(from A Forest Ten Feet Wide, Tokyo 2013)
At last I have settled on a career. People who know me are sure to be relieved. Everyone must find a path through the world. As for me, I am going to be a Japanese society lady. Naturally it’s not the career path I intended. Not originally. It’s not what I went to school for. At least it’s not what I thought I was in school for, back when I was in school. Just the same, I’m qualified.
I have proven that I can spend time in cafes every day. I have demonstrated this time and again. Can I obsessively scrutinize my appearance? Yes, I can. My nature is already very highly reserved. I am innately discreet. While I do not attend movies, I do like to read. Heavy reading, though by no means required, is at least permitted, the titles discretely shielded by white linen book covers.
I will be my husband’s ornament, his jewel. I will be beautiful or invisible, as the situation requires. When my husband comes home exhausted, late at night, I will present his slippers, stir his miso, grace his table. I will be the fluorescent light of his life. All he need ever give me in return is a tremendous amount of money.
I warn my husband that my career will be intensely demanding. Although there are aspects which may appear pleasant – the Dior uniforms, the chitchat, the brunches – there are other aspects which are highly exacting: to eat continually and never gain an ounce, to persist in permanent youth. Not for nothing do society ladies almost inevitably require heavy-duty psychotropic medications and extensive plastic surgery. Counseling certainly. Exotic vacations unquestionably.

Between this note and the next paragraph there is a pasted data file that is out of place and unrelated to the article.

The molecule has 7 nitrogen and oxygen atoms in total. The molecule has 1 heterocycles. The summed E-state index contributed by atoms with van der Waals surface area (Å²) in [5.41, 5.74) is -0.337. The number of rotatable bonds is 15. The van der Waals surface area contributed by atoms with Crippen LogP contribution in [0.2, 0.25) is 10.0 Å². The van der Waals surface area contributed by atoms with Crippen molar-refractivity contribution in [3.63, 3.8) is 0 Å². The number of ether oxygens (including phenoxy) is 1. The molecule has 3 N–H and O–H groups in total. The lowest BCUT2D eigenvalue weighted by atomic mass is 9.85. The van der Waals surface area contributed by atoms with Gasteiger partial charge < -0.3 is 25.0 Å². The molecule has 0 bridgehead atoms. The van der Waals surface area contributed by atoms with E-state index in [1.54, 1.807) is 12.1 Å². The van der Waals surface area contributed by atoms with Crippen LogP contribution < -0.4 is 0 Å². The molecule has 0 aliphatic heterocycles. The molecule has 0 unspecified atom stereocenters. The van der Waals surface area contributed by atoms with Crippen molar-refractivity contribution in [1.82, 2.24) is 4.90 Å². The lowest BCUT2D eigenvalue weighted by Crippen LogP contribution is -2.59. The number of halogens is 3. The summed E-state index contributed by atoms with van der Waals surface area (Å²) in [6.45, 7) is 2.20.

I will be a Japanese society lady seven days a week, eighteen hours a day. Even in my sleep I must aim to dream of Audrey Hepburn, her hands folded in her lap, her expression pleasant, sitting on a white sofa on a white carpet in a room with white walls.
It’s a JOB, I tell my husband. I can’t just choose the parts I like. It’s true that I have options. I have exactly two options. A set is one option. The other option is B set.
A set: I will need a dog, a teeny-tiny dog, an adorable itsy-bitsy dog, vicious and prone to ailments. I will buy my little dog suits and boots and raincoats. I will treasure my dog above all, I will kiss him, clutch him to my chest, and cry when he sneezes. Oh my little itsy-bitsy precious puppy dog, my baby, fragile as a blown-out egg and fierce as an attorney.
My husband says he does not wish to have a dog. Especially not a little yippy-yappy nasty dog. In fact, he refuses. Absolutely not, he says. And that is OK. That’s all right. There is still another option.
B set: I must have long, doomed, drawn-out, hopeless, squalid, sordid affairs.
It’s that or a little dog.